The problem

Let's say that you have a product template, and you want to display certain fields from the template (data structure) automatically on your site. Either you have a lot of such fields, or you may prefer to avoid code changes every time you add a new field.

At the same time you also have fields not intended for public consumption as-is, and fields that may require special treatment or have a special meaning, position, etc. in your template file. As such, displaying all field values is not an option.

The solution

There are multiple solutions for this issue, but the one we take here is just about as simple as it gets, and only depends on predefined naming rules for your fields – in other words we're going to prefix the fields we want to become automatically visible.

If, for an example, you have a product template with fields "width", "height", "weight", and "speed", all of which you would like to display automatically in your template file, for the purpose of this example we would actually rename them as "spec_width", "spec_height", "spec_weight", and "spec_speed", respectively.

Then, in the template file, we can do this:

<h2>Product specifications:</h2>
    <?php foreach ($page->template->fields as $field): ?>
        <?php if (strpos($field->name, "spec_") !== 0) continue; ?>
        <dt><?= $field->label ?></dt>
        <dd><?= $page->$field ?></dd>
    <?php endforeach; ?>

Now we have a list of product specifications, and if we choose to add a new field for a new detail, we can simply add it to the template, name it according to our previously defined naming rule (prefix it with spec_) and be done with it. With this approach you can also add specific rules for some fields or field types, depending on your use case.

Note that instead of a prefix you could also use field tags, but in most cases it doesn't really matter which one you choose. If you prefer to use the same fields for different templates, tags may be a preferable solution, as the field name can be more generic.

If you've got a recipe of your own that you'd like to share with others, feel free to submit it at ProcessWire Recipes. Also, big thanks to all of you who have already shared your knowledge with us – keep up the good work!

Site of the week: TWENTY Kitchen Studio

Our latest site of the week belongs to TWENTY Kitchen Studio. They design and provide furniture mainly for kitchens, but also for other living areas. They are based in Ekaterinburg, which is the fourth-largest city in Russia (according to Wikipedia.)

The language of the site is Russian, the front-end is built on top of the Bootstrap framework, and design wise the site is very clean, modern, and beautiful. Obviously this aspect is more or less a matter of preference, but at the very least it feels like a perfect fit for the company that the site represents.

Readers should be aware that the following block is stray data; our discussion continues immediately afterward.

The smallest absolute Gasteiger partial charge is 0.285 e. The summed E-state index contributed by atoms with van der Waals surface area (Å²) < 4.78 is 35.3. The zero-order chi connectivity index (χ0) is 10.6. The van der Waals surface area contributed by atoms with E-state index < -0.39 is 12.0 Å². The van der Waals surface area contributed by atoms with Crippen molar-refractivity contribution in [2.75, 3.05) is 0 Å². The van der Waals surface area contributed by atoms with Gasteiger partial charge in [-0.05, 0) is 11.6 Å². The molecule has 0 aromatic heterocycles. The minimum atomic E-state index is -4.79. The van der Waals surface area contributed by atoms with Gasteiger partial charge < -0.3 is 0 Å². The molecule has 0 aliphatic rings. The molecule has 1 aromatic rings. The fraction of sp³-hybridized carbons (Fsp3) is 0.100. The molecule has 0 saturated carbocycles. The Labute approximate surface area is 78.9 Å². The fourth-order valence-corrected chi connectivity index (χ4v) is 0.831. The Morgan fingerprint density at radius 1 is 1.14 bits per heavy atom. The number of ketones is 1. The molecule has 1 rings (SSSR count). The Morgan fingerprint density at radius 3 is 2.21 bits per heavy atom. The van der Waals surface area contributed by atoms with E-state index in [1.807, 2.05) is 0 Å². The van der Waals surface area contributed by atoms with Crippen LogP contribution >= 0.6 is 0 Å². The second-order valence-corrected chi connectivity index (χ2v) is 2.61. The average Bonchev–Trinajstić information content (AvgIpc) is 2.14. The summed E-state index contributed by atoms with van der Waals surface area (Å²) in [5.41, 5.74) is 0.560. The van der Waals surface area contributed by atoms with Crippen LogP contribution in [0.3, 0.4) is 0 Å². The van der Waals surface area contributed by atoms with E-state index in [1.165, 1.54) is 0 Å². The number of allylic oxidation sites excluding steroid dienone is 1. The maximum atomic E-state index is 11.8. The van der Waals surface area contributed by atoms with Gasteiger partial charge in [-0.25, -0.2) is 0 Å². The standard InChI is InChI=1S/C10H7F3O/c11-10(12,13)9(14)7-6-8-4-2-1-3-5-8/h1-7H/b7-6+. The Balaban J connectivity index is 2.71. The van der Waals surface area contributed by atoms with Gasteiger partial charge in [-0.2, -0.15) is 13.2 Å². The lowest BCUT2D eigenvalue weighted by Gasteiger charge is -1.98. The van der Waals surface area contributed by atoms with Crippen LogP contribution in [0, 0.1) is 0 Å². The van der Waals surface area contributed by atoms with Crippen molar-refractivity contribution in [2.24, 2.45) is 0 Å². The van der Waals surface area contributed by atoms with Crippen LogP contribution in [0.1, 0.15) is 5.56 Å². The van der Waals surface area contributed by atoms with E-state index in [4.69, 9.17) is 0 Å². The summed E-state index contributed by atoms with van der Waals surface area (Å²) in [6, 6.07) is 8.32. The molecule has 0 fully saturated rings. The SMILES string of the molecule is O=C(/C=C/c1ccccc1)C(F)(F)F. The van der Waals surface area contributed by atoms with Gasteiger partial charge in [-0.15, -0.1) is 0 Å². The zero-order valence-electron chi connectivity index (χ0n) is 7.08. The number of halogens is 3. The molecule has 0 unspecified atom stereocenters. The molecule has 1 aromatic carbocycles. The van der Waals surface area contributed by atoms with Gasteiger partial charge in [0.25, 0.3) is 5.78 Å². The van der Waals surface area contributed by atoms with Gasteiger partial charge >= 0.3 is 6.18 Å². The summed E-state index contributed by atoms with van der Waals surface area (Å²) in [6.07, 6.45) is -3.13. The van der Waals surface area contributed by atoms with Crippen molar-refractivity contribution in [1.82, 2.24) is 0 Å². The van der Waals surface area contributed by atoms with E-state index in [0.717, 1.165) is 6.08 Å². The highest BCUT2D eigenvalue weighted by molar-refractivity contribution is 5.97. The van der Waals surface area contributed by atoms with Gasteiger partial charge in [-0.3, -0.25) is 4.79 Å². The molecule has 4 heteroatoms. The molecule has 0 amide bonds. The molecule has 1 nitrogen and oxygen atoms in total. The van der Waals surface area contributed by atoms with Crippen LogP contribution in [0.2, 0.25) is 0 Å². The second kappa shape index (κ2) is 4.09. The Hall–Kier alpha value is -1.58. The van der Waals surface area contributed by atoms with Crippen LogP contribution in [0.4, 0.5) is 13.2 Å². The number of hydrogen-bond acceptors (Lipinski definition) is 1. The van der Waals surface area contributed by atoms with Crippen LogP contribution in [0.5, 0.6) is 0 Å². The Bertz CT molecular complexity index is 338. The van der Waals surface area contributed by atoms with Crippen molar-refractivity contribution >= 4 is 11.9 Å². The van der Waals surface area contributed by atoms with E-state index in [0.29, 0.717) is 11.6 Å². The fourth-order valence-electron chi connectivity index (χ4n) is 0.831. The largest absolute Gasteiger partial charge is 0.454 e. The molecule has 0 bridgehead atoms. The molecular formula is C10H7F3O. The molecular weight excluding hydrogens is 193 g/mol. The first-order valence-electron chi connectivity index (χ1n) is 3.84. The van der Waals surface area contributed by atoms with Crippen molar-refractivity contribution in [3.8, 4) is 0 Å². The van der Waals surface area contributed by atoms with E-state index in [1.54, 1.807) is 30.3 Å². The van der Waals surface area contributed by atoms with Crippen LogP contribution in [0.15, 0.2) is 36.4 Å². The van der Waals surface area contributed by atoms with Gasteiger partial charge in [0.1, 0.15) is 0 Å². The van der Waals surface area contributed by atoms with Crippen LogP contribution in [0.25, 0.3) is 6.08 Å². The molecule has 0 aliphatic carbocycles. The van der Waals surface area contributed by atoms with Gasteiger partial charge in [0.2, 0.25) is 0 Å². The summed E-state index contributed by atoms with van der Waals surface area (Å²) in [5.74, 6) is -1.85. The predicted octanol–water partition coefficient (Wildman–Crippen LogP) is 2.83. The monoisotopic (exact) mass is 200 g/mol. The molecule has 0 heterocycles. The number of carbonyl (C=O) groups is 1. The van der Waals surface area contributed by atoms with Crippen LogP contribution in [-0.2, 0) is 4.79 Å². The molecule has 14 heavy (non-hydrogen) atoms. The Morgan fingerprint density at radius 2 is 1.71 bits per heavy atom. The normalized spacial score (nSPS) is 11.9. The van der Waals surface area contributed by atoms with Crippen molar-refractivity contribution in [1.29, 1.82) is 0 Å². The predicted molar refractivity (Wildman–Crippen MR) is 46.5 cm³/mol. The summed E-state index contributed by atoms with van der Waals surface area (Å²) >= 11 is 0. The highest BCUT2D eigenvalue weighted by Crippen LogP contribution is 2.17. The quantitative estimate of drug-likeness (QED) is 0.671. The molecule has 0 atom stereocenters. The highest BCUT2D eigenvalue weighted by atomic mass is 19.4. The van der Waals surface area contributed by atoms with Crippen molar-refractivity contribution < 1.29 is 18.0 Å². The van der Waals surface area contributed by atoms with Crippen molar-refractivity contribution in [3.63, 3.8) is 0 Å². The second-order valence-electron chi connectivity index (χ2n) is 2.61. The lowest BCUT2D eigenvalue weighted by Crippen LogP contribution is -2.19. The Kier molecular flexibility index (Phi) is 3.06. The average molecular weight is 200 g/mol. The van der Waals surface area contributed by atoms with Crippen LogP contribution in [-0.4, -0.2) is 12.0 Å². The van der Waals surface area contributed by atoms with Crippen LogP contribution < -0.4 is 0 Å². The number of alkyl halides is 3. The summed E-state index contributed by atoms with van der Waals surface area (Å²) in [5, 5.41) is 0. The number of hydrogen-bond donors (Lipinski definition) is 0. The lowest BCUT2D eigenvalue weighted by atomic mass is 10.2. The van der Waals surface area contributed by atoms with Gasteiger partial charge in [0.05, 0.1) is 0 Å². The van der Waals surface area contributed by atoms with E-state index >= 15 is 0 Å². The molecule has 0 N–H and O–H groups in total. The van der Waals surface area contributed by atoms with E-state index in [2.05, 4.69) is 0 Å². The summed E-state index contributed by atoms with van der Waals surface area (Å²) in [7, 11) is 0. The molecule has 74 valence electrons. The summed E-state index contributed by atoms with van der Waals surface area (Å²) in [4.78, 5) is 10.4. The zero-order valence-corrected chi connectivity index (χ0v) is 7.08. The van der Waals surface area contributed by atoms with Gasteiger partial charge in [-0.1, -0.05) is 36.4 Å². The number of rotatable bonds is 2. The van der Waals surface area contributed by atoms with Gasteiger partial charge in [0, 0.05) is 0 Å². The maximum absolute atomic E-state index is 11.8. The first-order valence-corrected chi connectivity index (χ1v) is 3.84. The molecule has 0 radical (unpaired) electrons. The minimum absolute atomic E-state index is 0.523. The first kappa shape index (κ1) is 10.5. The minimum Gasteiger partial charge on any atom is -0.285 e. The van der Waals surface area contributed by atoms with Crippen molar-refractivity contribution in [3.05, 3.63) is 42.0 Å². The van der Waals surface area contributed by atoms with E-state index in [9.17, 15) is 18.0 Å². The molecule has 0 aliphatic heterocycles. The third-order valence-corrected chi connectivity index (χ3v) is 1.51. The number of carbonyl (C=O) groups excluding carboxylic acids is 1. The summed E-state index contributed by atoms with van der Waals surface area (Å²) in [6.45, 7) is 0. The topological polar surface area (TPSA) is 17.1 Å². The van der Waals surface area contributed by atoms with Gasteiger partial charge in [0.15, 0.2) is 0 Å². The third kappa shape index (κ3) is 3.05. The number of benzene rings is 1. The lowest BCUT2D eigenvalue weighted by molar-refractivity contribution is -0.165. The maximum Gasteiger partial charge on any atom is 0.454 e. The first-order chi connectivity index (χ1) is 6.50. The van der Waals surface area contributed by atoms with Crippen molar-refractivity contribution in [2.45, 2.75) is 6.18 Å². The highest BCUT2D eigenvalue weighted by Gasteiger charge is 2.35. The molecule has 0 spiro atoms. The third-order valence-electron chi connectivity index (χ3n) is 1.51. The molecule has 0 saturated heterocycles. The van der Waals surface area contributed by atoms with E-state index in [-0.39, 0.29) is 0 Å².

Forms on the site make use of FormBuilder, which – thanks to the embedding method used – fits the look and feel of the site seamlessly. Other than that, there's not much else we can say about the tech side of the site. One interesting detail is that for web analytics this site makes use of Yandex Metrica, which is a new acquaintance for us.

The site of TWENTY Kitchen Studio was skillfully crafted by Alex Pop. Congratulations to both the author and the client for a very lovely site, and thanks for sharing it with us. That's definitely a job well done!

Stay tuned for our next issue!

That's it for the 154th issue of ProcessWire Weekly. We'll be back with more news, updates, and content Saturday, 29th of April. As always, ProcessWire newsletter subscribers will get our updates a few days later.

Thanks for staying with us, once again. Hope you've had a great and productive week, and don't forget to check out the ProcessWire forums for more interesting topics. Until next week, happy hacking with ProcessWire!

This post has 2 comments:

Lenz on Saturday 22nd of April 2017 17:08 pm

First of all, many thanks for PW Weekly. Such a nice and useful resource. Keep up the good work.

-> poll:
Processwire really das 4 Killer Features:
1. The one and only super genious API -> i love this Jquery syntax, it's easy to grasp even for a beginner
2. Custom fields and data structures -> i haven't seen yet any other cms, where you can simply click your templates together with custom fields this easy
3. Easy to use and to customize admin interface
4. Markup agnostic output approach => total frontend freedom

One should be able to select all 4 :-)

John Stephens on Saturday 29th of April 2017 0:24 am

I voted for "Custom fields and data structures", because that was the initial killer feature that drew me into ProcessWire. But really it's the custom fields COMBINED with ProcessWire's "Flexible and powerful API" that makes it so pleasing to work with.